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World market for coal will see brief jump before mid-2020s peak, experts say

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World market for coal will see brief jump before mid-2020s peak, experts say

Asian markets for coal will improve slightly in the next fewyears, but will peak around the mid-2020s, according to experts speaking July12 at an energy conference hosted by the U.S. Energy Information Administration.

"We do not believe that the national coal consumptionin China has peaked yet," said Xizhou Zhou at the conference. The seniordirector of IHS Energy says that this peak in demand — including the need formetallurgical coal used in steelmaking — likely will not be reached until 2025or 2026.

"If you look at economics coal is still by far thecheapest source in the system," he said, adding that the cost of thebridge towards natural gas or renewable sources is expensive in China."Whatever is promised in the climate fund today is not enough for manycountries" to make that switch, he said, adding that natural gas is notnecessarily a cheaper alternative right now. "In China, there is nocompetition in terms of economic volume. It's all really driven by coastalareas' need for cleaner air," he said.

This does not necessarily apply to all parts of the country,though, and Zhou noted that the country's west is still projected to increaseits consumption in the long term.

Part of the overall decline in imports is due to the slowingpace of cement and steel production in China as the country shifts its economicstrategy.

The market for high-quality coal in India is expected tocontinue in more developed regions of India as locally produced grades in theSouth Asian country are mostly much lower, according to Jitendra RoyChoudhury,a research fellow at the King Abdullah Petroleum Studies and Research Center.

Natural gas is unlikely to be a big player in the future dueto the high cost of installing gas plants and the lack of local supply inIndia, he said. But coal consumption growth still faces challenges due tobankrupt electricity boards in the country. Policydecisions are the biggest factor in terms of how the energy market develops,RoyChoudhury says.

Asia coal demand rampup to benefit U.S. exporters little

Sylvie Cornot-Gandolphe, president of SCG Consulting, saidthat many markets in Southeast Asia are projected to increase coal consumptionand production through the mid-2020s.

"This is really a booming region for coal demand, andmost importantly for coal imports, which is really unique in the global tradeat the moment," she said at the conference. She noted that around 120million people in the area still do not have access to electricity, and new coal-firedgeneration is likely to serve this need in the coming decade. Indonesia was amajor point of interest, she said, as permits have been issued or new coalplant projects have been announced which would amount to dozens of newgigawatts in capacity. "The coal section isprojected to grow immensely," she said.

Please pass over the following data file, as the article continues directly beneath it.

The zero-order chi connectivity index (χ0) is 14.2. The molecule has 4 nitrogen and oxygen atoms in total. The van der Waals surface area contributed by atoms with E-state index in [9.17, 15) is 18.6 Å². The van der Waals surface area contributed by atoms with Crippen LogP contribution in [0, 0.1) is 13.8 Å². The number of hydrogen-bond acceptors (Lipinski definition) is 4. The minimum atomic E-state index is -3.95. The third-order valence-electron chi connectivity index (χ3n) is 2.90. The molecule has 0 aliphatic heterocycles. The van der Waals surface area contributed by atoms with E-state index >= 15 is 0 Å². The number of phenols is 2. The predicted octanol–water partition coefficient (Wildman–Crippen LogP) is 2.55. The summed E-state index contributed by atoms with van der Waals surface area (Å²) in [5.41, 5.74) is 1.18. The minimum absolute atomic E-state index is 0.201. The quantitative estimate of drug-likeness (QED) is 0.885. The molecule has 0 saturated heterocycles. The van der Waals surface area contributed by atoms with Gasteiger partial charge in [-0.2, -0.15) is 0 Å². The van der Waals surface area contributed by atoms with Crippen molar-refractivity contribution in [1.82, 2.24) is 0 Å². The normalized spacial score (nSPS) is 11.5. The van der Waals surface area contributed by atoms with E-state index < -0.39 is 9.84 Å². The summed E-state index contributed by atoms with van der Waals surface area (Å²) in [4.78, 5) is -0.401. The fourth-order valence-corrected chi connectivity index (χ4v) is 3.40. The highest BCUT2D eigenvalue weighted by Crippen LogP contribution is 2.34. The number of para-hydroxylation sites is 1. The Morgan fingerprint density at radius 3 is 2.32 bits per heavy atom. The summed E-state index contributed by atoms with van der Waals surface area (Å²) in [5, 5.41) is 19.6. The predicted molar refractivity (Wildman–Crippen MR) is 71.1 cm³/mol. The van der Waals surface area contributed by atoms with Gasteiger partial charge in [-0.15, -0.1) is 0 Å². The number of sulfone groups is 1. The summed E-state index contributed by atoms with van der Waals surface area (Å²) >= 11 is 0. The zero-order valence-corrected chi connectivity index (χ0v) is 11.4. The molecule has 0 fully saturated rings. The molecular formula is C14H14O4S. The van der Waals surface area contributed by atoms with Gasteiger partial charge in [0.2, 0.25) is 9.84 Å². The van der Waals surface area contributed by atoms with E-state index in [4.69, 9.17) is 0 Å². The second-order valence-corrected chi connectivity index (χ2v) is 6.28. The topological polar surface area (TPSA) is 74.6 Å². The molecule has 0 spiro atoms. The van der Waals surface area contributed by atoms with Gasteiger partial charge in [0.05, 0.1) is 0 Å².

But this is unlikely to be of any large benefit to U.S. coalexporters, since Indonesian production is also likely to increase and othercloser markets like Australia are better positioned to pick up any slack. Netcoal imports by Southeast Asia are forecast to plateau around the mid-2020s aswell, she said.

One potential regional exception in the short-term isVietnam, which recently became a net importer of coal. Cornot-Gandolphe saysthat while projects totaling roughly 30 GW have been announced in the area incoming years, the country is also developing a plan to shift towards naturalgas and renewables, so this added capacity is uncertain.

She noted that growth projections in coal consumption couldchange in a number of ways, however, particularly since many internationaldevelopment banks that help finance energy projects have bans on coal financing.

A EIA Short-Term Energy Outlook released on July 12 in conjunction with the conferencefound that while coal production had increased in June by 6 million tons fromthe previous month, coal production was projected to decrease by 100 millionshort tons in 2016. This would be the largest drop both in percentage and ofoverall tons since data began being collected in 1949.

The EIA estimates U.S. coal exports will continue to dropthrough this year and the next.

"We really don't see a lot of U.S. materials floatingover [in Asia]. Everyone seems to be Chapter 11 right now," Zhou said. Henoted that while 2009 was the peak of imported coal in China, this peak wasonly a short-term thing. Now that import levels are going back down,"everyone's freaking out," he said.